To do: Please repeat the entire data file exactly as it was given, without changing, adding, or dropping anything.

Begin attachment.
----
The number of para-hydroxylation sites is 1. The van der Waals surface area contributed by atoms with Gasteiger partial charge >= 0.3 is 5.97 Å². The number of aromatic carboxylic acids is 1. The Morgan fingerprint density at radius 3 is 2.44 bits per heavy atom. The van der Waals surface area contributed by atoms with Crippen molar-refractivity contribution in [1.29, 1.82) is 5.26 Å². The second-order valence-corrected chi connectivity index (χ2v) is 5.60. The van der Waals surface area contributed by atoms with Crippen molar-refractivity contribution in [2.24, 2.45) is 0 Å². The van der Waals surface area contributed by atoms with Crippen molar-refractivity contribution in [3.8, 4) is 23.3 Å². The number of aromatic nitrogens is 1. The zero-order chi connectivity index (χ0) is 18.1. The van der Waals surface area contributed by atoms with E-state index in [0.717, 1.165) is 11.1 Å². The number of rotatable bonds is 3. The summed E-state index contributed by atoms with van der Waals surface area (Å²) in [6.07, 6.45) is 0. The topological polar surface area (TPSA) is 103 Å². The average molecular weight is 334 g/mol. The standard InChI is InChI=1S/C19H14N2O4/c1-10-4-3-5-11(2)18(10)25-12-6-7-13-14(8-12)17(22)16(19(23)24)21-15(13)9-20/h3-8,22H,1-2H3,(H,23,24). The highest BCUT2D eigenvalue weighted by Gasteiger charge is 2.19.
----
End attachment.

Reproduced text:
The number of para-hydroxylation sites is 1. The van der Waals surface area contributed by atoms with Gasteiger partial charge >= 0.3 is 5.97 Å². The number of aromatic carboxylic acids is 1. The Morgan fingerprint density at radius 3 is 2.44 bits per heavy atom. The van der Waals surface area contributed by atoms with Crippen molar-refractivity contribution in [1.29, 1.82) is 5.26 Å². The second-order valence-corrected chi connectivity index (χ2v) is 5.60. The van der Waals surface area contributed by atoms with Crippen molar-refractivity contribution in [2.24, 2.45) is 0 Å². The van der Waals surface area contributed by atoms with Crippen molar-refractivity contribution in [3.8, 4) is 23.3 Å². The number of aromatic nitrogens is 1. The zero-order chi connectivity index (χ0) is 18.1. The van der Waals surface area contributed by atoms with E-state index in [0.717, 1.165) is 11.1 Å². The number of rotatable bonds is 3. The summed E-state index contributed by atoms with van der Waals surface area (Å²) in [6.07, 6.45) is 0. The topological polar surface area (TPSA) is 103 Å². The average molecular weight is 334 g/mol. The standard InChI is InChI=1S/C19H14N2O4/c1-10-4-3-5-11(2)18(10)25-12-6-7-13-14(8-12)17(22)16(19(23)24)21-15(13)9-20/h3-8,22H,1-2H3,(H,23,24). The highest BCUT2D eigenvalue weighted by Gasteiger charge is 2.19.